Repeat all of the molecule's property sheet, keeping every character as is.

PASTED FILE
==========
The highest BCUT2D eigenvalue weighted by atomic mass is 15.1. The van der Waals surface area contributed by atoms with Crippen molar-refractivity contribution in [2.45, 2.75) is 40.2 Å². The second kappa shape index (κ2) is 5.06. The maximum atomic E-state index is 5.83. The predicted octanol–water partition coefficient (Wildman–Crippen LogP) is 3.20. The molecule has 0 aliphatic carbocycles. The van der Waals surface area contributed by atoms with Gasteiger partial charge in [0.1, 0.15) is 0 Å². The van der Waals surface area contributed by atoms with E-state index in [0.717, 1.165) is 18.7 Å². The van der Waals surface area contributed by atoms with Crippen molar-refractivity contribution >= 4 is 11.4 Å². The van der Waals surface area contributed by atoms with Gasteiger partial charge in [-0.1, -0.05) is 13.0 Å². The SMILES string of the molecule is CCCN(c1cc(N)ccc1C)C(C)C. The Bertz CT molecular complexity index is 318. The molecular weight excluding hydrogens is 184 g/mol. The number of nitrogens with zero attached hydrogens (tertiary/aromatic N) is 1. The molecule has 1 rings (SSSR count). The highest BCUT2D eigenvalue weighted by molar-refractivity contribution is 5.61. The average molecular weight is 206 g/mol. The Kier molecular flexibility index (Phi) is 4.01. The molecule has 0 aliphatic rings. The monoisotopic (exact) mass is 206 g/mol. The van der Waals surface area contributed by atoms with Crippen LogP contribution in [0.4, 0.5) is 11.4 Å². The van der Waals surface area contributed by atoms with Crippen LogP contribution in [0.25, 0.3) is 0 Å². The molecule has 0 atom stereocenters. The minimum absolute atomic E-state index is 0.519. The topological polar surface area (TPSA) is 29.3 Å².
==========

The highest BCUT2D eigenvalue weighted by atomic mass is 15.1. The van der Waals surface area contributed by atoms with Crippen molar-refractivity contribution in [2.45, 2.75) is 40.2 Å². The second kappa shape index (κ2) is 5.06. The maximum atomic E-state index is 5.83. The predicted octanol–water partition coefficient (Wildman–Crippen LogP) is 3.20. The molecule has 0 aliphatic carbocycles. The van der Waals surface area contributed by atoms with Gasteiger partial charge in [0.1, 0.15) is 0 Å². The van der Waals surface area contributed by atoms with E-state index in [0.717, 1.165) is 18.7 Å². The van der Waals surface area contributed by atoms with Crippen molar-refractivity contribution >= 4 is 11.4 Å². The van der Waals surface area contributed by atoms with Gasteiger partial charge in [-0.1, -0.05) is 13.0 Å². The SMILES string of the molecule is CCCN(c1cc(N)ccc1C)C(C)C. The Bertz CT molecular complexity index is 318. The molecular weight excluding hydrogens is 184 g/mol. The number of nitrogens with zero attached hydrogens (tertiary/aromatic N) is 1. The molecule has 1 rings (SSSR count). The highest BCUT2D eigenvalue weighted by molar-refractivity contribution is 5.61. The average molecular weight is 206 g/mol. The Kier molecular flexibility index (Phi) is 4.01. The molecule has 0 aliphatic rings. The monoisotopic (exact) mass is 206 g/mol. The van der Waals surface area contributed by atoms with Crippen LogP contribution in [0.4, 0.5) is 11.4 Å². The van der Waals surface area contributed by atoms with Crippen LogP contribution in [0.25, 0.3) is 0 Å². The molecule has 0 atom stereocenters. The minimum absolute atomic E-state index is 0.519. The topological polar surface area (TPSA) is 29.3 Å².